Great Expectations
When fitting statistical models, a number of features are commonly assumed by users. Chief amongst these assumptions is that the expected number of events according to the model will equal the actual number in the data. This strikes most people as a thoroughly reasonable expectation. Reasonable, but often wrong.
For example, in the field of Generalised Linear Models (GLMs), the user has a choice of socalled link functions to specify the model. For binomial data, the default is the canonical link, the logit, which gives the following function for the rate of mortality, q_{x}:
q_{x} = exp(α + βx) / (1 + exp(α + βx))
This is known to actuaries as a simplied version of Perks Law when applied to mortality data. However, there are several other choices of link function. The interesting thing about these link functions is that only one of them guarantees that the GLM produces the same number of expected deaths as were actually observed. The following table summarises the results for five alternative GLMs fitted to the same data with 4739 deaths:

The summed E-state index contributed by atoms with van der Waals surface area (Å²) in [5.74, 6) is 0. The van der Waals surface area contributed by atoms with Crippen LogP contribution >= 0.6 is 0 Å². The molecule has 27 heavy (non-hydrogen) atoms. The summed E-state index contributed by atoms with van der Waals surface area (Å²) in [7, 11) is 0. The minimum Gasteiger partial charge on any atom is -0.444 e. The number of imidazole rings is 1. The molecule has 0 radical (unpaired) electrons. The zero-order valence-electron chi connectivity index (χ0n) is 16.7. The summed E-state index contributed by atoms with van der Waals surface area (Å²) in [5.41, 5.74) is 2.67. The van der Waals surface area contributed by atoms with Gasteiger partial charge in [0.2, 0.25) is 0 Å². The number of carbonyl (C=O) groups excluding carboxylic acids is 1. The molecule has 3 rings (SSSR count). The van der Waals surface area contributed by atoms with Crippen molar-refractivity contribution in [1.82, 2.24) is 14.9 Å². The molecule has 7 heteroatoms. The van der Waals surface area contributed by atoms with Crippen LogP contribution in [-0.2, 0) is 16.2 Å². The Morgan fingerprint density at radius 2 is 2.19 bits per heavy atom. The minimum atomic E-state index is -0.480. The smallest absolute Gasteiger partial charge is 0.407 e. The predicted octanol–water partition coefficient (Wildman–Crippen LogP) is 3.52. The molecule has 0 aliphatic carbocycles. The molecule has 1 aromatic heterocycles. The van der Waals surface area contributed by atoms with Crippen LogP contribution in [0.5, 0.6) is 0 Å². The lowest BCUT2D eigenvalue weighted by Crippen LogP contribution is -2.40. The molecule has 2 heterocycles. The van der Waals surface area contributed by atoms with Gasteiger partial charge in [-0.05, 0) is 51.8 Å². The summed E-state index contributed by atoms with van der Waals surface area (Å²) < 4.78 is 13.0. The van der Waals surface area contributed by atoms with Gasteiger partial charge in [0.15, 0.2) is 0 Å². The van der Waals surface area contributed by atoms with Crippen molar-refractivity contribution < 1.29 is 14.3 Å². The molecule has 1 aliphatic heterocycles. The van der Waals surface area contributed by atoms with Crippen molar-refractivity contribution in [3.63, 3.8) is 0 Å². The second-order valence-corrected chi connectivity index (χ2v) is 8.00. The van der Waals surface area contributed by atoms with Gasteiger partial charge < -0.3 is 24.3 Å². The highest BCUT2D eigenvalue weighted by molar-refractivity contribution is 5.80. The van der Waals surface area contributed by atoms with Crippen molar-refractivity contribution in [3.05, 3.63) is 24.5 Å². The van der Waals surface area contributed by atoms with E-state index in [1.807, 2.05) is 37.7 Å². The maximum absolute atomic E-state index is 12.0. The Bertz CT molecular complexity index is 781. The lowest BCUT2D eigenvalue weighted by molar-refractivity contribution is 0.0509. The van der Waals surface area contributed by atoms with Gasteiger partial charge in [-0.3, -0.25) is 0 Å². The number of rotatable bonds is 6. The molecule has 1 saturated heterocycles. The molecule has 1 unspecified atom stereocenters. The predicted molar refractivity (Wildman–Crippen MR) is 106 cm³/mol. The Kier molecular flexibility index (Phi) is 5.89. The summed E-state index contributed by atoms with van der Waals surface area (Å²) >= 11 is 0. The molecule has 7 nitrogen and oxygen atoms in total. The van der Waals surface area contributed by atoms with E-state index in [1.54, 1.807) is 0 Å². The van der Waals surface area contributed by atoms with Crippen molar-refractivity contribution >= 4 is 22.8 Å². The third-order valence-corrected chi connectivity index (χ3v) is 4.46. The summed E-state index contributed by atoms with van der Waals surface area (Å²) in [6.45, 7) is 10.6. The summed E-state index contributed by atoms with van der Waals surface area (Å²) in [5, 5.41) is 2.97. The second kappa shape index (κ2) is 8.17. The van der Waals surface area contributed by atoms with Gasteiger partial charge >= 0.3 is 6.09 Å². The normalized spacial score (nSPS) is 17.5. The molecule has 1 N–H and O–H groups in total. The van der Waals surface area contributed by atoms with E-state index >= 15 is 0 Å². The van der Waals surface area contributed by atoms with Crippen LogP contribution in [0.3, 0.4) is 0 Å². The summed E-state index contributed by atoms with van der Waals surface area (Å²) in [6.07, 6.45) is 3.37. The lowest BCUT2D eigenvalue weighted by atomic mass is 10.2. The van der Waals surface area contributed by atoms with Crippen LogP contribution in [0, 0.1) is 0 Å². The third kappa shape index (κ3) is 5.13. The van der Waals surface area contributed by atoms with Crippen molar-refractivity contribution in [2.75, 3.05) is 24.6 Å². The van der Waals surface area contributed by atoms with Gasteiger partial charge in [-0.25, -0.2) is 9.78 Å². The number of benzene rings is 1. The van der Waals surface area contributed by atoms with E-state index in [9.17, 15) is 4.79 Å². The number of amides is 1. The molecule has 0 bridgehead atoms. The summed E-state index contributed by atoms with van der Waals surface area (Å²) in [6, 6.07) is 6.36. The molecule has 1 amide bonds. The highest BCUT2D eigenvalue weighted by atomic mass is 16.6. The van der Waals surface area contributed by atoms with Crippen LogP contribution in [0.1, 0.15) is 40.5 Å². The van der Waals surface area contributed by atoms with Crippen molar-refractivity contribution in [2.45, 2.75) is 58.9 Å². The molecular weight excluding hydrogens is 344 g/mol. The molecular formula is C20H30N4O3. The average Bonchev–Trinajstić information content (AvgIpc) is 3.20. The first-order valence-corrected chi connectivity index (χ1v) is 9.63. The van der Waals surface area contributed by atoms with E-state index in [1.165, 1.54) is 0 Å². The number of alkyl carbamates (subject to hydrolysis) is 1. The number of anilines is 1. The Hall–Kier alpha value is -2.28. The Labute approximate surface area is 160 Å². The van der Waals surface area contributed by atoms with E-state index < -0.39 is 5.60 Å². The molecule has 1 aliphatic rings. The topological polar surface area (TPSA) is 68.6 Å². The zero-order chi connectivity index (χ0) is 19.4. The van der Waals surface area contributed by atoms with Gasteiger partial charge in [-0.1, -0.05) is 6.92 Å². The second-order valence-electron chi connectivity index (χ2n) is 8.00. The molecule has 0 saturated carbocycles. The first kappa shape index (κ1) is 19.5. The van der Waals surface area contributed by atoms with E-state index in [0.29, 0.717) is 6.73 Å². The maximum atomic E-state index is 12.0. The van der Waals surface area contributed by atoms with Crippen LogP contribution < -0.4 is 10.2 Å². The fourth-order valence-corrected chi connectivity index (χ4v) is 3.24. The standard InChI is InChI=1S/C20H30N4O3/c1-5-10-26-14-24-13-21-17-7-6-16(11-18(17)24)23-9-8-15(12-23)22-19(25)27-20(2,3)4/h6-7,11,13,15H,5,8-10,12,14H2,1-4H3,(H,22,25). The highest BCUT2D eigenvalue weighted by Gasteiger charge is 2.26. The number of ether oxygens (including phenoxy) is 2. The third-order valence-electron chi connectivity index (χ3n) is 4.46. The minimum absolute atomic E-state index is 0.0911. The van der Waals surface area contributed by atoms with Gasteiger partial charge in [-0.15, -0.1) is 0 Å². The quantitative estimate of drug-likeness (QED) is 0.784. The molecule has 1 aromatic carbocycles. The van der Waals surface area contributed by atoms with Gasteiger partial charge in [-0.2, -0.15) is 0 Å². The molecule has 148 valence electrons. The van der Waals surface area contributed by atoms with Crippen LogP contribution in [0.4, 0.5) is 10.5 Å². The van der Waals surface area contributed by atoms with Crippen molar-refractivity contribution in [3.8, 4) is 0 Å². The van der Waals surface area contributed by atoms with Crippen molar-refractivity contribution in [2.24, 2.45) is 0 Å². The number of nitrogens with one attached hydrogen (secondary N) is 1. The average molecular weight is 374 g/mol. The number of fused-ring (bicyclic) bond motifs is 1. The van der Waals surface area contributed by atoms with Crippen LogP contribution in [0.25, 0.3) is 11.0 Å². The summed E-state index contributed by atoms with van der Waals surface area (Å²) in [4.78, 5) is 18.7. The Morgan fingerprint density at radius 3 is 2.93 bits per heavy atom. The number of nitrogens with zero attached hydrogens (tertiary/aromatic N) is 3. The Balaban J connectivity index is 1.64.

GLM link function
 Expected deaths

Logit
 4739 
Log  4733.503 
Cauchy
 4797.986 
Complementary loglog  4738.649 
Probit  4741.33

We can see that only the logit link produces the same number of expected deaths as in the actual data. What's going on with the rest? Why don't they all produce the same number of expected deaths? The answer lies with the fact that GLMs use the loglikelihood function to determine maximumlikelihood estimates (MLEs) for the model parameters. Only some forms of the loglikelihood result in MLEs which coincidentally result in the same number of expected events.
If you want to experiment with this yourself, you can use the file on the right to reproduce the results in R, a freely available statistical package which fits a variety of GLMs
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